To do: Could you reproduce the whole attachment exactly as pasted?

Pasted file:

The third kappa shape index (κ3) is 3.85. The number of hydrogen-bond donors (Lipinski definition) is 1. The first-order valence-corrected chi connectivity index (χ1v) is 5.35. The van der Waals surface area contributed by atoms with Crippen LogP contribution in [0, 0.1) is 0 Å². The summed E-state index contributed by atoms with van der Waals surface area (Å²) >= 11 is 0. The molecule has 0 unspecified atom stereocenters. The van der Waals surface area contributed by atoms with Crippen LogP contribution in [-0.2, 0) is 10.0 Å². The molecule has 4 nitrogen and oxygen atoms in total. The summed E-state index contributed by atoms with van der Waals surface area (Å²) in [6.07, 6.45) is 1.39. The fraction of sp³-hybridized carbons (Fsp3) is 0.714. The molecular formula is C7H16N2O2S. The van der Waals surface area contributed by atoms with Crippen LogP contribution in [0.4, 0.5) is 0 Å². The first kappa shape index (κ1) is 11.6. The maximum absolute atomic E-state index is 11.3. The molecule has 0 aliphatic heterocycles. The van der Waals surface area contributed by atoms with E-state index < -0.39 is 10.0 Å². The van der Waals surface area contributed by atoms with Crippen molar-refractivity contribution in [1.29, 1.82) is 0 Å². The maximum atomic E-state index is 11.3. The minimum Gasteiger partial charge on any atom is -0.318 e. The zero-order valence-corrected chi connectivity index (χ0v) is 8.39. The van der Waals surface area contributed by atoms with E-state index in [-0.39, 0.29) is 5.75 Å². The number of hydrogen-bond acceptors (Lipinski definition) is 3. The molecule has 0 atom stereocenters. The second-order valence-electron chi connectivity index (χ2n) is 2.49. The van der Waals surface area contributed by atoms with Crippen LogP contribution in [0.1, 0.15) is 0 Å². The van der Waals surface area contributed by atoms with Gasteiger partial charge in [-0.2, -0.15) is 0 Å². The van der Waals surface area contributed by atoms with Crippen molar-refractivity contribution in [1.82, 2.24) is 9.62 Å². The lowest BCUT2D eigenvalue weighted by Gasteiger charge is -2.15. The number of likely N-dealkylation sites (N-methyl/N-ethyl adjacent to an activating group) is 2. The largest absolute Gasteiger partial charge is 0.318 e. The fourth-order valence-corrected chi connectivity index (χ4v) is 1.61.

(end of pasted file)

The third kappa shape index (κ3) is 3.85. The number of hydrogen-bond donors (Lipinski definition) is 1. The first-order valence-corrected chi connectivity index (χ1v) is 5.35. The van der Waals surface area contributed by atoms with Crippen LogP contribution in [0, 0.1) is 0 Å². The summed E-state index contributed by atoms with van der Waals surface area (Å²) >= 11 is 0. The molecule has 0 unspecified atom stereocenters. The van der Waals surface area contributed by atoms with Crippen LogP contribution in [-0.2, 0) is 10.0 Å². The molecule has 4 nitrogen and oxygen atoms in total. The summed E-state index contributed by atoms with van der Waals surface area (Å²) in [6.07, 6.45) is 1.39. The fraction of sp³-hybridized carbons (Fsp3) is 0.714. The molecular formula is C7H16N2O2S. The van der Waals surface area contributed by atoms with Crippen LogP contribution in [0.4, 0.5) is 0 Å². The first kappa shape index (κ1) is 11.6. The maximum absolute atomic E-state index is 11.3. The molecule has 0 aliphatic heterocycles. The van der Waals surface area contributed by atoms with E-state index < -0.39 is 10.0 Å². The van der Waals surface area contributed by atoms with Crippen molar-refractivity contribution in [1.29, 1.82) is 0 Å². The maximum atomic E-state index is 11.3. The minimum Gasteiger partial charge on any atom is -0.318 e. The zero-order valence-corrected chi connectivity index (χ0v) is 8.39. The van der Waals surface area contributed by atoms with E-state index in [-0.39, 0.29) is 5.75 Å². The number of hydrogen-bond acceptors (Lipinski definition) is 3. The molecule has 0 atom stereocenters. The second-order valence-electron chi connectivity index (χ2n) is 2.49. The van der Waals surface area contributed by atoms with Crippen LogP contribution in [0.1, 0.15) is 0 Å². The van der Waals surface area contributed by atoms with Gasteiger partial charge in [-0.2, -0.15) is 0 Å². The van der Waals surface area contributed by atoms with Crippen molar-refractivity contribution in [1.82, 2.24) is 9.62 Å². The lowest BCUT2D eigenvalue weighted by Gasteiger charge is -2.15. The number of likely N-dealkylation sites (N-methyl/N-ethyl adjacent to an activating group) is 2. The largest absolute Gasteiger partial charge is 0.318 e. The fourth-order valence-corrected chi connectivity index (χ4v) is 1.61.